How to Shingle a Roof: Step-by-Step Instructions

By: Contributors & Austin Henderson  | 
Construction workers hammering shingles onto a roof.
Architectural shingles are specialized asphalt shingles with a heavier base. Andy Sacks / Getty Images

So, you want to learn how to shingle a roof. You're going to want to get familiar with architectural shingles, the heavy-duty cousins of standard asphalt shingles.

These aren't your average roof-toppers; they're more robust, usually 20 percent pricier than their traditional counterparts, and come with a hefty 25-year warranty [source: Fratzel]. Plus, you can install them yourself. Let's get started.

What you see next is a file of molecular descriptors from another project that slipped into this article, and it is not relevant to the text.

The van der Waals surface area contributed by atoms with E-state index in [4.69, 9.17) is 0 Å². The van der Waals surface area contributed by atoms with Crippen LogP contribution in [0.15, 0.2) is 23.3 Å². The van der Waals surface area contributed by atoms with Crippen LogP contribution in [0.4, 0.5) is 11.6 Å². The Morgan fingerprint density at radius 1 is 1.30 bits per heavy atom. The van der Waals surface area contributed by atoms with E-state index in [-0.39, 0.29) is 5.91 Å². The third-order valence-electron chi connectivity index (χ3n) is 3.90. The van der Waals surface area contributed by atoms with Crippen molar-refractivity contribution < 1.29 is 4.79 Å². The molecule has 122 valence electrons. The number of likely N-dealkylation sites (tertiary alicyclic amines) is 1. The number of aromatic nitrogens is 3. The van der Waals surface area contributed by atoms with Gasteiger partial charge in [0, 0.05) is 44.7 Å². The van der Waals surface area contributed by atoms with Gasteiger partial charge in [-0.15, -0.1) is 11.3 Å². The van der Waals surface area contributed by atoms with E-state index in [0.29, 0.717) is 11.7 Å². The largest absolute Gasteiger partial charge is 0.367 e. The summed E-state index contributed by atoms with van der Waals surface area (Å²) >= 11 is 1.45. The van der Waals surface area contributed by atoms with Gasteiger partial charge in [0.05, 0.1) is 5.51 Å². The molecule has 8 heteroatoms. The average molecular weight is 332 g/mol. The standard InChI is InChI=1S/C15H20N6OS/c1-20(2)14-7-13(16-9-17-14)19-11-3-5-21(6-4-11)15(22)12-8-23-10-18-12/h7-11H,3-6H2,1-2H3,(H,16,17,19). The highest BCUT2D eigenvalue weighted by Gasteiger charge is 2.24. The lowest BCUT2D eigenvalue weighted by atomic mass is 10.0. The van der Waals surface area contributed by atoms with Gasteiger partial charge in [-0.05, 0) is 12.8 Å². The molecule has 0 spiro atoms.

Roofing Materials You'll Need

Before you get started installing shingles, make sure you have the following on hand:

  • Architectural shingles
  • Nails (specifically, roofing nails)
  • Hammer
  • Utility knife


The Shingling Process: Laying It All Out

The key to a good shingle job is making sure everything lines up just right — literally. This means avoiding a straight line vertically across your roof by ensuring the shingles are staggered.

Step-by-Step Shingle Installation
  1. Start at the bottom. Begin at the lower left corner of your roof, laying your first row of shingles. This row should peek over the eaves by about a half inch (1.3 centimeters). Secure each shingle with roofing nails at the top edge of the tile.
  2. Double up. Place the next row of shingles directly on top of the first, making it two tiles thick. This is your starter course, the unsung hero of shingle installation.